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July 18 - August 29
Semblance | Sunshine traces the material and aesthetic influence of post-war Los Angeles on minimalist art within Southern California from the 1960s to today.
After undergoing a massive phase of industrialization throughout, and after, the second world war, California had become home to 140 military bases and the focus of immense government spending. This sudden economic boom generated a factory-focused workforce, which made the state one of the nation’s leading manufacturers of aircraft and automobiles. Civic projects, like the development of roads, freeways, bridges, and housing, not only helped shape Los Angeles’s unique urban landscape, but also aided in accommodating the mass of workers continuing to migrate or return home after the war. Ubiquitous signifiers such as runaway tract-housing, fashionable consumer goods, and glistening high-rise office spaces all contributed to a romanticized view of Southern California as a destination for wellness, new-age style, and financial prosperity.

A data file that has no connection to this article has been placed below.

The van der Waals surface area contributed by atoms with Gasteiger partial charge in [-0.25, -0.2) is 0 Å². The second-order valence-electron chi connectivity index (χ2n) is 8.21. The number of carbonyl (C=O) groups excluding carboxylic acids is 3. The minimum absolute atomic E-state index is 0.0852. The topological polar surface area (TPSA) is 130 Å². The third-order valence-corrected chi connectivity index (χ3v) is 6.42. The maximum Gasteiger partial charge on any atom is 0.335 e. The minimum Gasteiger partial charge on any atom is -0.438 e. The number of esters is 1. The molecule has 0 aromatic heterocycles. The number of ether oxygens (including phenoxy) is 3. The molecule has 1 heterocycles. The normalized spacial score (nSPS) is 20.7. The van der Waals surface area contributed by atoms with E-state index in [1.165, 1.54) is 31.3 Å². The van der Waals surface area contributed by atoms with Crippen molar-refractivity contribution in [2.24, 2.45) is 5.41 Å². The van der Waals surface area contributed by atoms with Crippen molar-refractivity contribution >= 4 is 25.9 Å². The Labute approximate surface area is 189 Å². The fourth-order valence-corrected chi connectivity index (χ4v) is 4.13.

Artworks in this exhibition play to these familiar tropes as they draw on industrial materials to illustrate an aesthetic lineage and ideological approach to art-making within Los Angeles. These un-conventional practices break away from regimented traditions of “painting” & “sculpture” and instead present reductive art objects that are informed by local Southern California environments, sub-cultures, and communities. From utilitarian products and Mid-Century design to sleek surfaces that are reflective of the landscape itself, the objects here challenge conceptions around LA’s enigmatic legacy while also reconciling the fluidity that comes with the city’s perpetual social and economic transformation.